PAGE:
Applied Materials pushes chiplet tech

Applied Materials pushes chiplet tech

Technology News |
By Nick Flaherty

Applied Materials is looking to take on its European semiconductor equipment rivals with new systems for integrating chiplets into advanced 2.5D and 3D packages.

Applied is already the largest supplier of technologies for hybrid integration with optimized chiplet systems spanning etch, physical vapor deposition (PVD), chemical vapour deposition (CVD), electroplating, chemical mechanical polishing (CMP), annealing and surface treatments.

It is now extending its chiplet system for hybrid bonding with silicon nitride (SiCN) and enhancing its through silicon via (TSVs) process technology to take on other equipment suppliers.

Chip-to-wafer and wafer-to-wafer hybrid bonding can be used to connect chiplets using direct, copper-to-copper bonds that enable the combined elements to perform as one. Hybrid bonding is the industry’s most advanced technology in production today, improving throughput and power by packing more wiring into smaller spaces and reducing the distances signals need to travel.

The Insepra SiCN deposition system a new silicon carbon nitride (SiCN) material that delivers the highest dielectric bonding strength in the industry and offers superior copper diffusion barrier properties. The stronger dielectric bonds give designers the structural stability needed to integrate far more copper-to-copper interconnects in a given area, which lowers power consumption and increases device performance.

The Catalys CMP solution helps customers control the amount of “dishing,” the intentional recessing of copper material on two surfaces that will be bonded in a subsequent high-temperature annealing step. CMP dishing can create unwanted metal loss at the top surfaces of the copper pads, which can cause air gaps that decrease the fidelity and strength of the copper-to-copper bonds. This uses a dynamic temperature control technique that reduces dishing and increases throughput.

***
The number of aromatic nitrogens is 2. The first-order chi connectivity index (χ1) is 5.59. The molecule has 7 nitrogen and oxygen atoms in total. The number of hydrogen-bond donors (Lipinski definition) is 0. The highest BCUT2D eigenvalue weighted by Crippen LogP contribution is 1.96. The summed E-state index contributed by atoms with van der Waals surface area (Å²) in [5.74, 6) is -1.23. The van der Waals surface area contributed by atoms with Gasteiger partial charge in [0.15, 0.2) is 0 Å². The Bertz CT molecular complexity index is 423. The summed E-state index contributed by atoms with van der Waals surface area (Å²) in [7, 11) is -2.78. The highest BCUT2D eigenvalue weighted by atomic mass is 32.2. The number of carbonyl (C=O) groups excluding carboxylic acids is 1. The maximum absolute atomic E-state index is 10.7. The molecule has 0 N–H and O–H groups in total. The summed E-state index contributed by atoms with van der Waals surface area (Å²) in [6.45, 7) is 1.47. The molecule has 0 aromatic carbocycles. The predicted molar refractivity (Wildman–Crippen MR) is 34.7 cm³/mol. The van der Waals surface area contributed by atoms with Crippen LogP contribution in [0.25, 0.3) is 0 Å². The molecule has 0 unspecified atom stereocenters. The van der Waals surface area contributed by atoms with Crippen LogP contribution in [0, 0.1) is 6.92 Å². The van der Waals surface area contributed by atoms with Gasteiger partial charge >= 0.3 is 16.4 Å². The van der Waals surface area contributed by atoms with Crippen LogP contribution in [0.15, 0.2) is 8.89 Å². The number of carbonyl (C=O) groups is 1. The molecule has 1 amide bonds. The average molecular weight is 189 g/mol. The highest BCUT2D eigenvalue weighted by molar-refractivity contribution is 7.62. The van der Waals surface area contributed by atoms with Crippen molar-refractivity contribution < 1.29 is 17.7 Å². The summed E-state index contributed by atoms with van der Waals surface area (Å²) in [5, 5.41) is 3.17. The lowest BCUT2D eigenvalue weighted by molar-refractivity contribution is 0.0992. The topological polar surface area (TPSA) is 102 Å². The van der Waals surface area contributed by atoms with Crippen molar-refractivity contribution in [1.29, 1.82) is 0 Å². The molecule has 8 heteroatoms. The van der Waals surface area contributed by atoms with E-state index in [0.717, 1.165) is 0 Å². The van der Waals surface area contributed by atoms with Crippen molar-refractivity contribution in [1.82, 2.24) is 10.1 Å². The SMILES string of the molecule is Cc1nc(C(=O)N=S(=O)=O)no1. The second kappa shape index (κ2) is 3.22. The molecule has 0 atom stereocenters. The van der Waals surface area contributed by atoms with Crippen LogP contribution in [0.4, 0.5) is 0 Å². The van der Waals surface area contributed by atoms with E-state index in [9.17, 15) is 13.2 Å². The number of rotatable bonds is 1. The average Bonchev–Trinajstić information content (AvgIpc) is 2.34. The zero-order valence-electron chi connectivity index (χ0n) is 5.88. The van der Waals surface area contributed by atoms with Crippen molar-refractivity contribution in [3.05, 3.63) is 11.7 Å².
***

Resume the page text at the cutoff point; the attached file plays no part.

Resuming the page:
TSVs are formed by etching trenches into silicon and then filling them with insulating liners and metal wires. As designers continue to integrate more logic, memory and specialty chips into advanced 2.5D and 3D packages, the number of TSV interconnects has expanded from a few hundred per package to thousands. To integrate more interconnects and accommodate taller stacks of chips, designers need the vias to become increasingly narrow and tall, which results in deposition uniformity variations that degrade performance and increase resistance and power consumption.

The Producer InVia 2 CVD System is a new CVD process that makes dielectric liners uniform and electrically robust at the extreme aspect ratios needed by logic and memory customers in a growing variety of TSV applications. The InVia 2 system uses a propriety in-situ deposition process which enables excellent conformality for high-aspect-ratio TSVs. The system also offers higher throughput than ALD technologies, thereby reducing the per-wafer cost of TSV to help further expand its adoption.

The Endura Ventura 2 PVD System extends its widely adopted predecessor to TSV applications with aspect ratios of up to 20:1. The Ventura 2 system increases the control of metal TSV wire deposition to ensure a complete fill that delivers high electrical performance and reliability.

The TSV PVD process has been co-optimized for use with the Produce InVia 2 CVD process and is being deployed by all advanced foundry/logic chipmakers and all major DRAM producers.

The latest generation of Applied’s Producer Avila PECVD System is designed for TSV reveal applications where wafers are bonded to temporary glass or silicon carriers and then thinned using CMP and etching to make the TSVs accessible for hybrid chiplet integration.

Following the TSV reveal steps, plasma-enhanced CVD technology is used to deposit a thin dielectric layer that electrically isolates the TSVs from each other. If the PECVD process generates heat above approximately 200 C, the delicate temporary bonding adhesive can be damaged, resulting in costly wafer yield loss.


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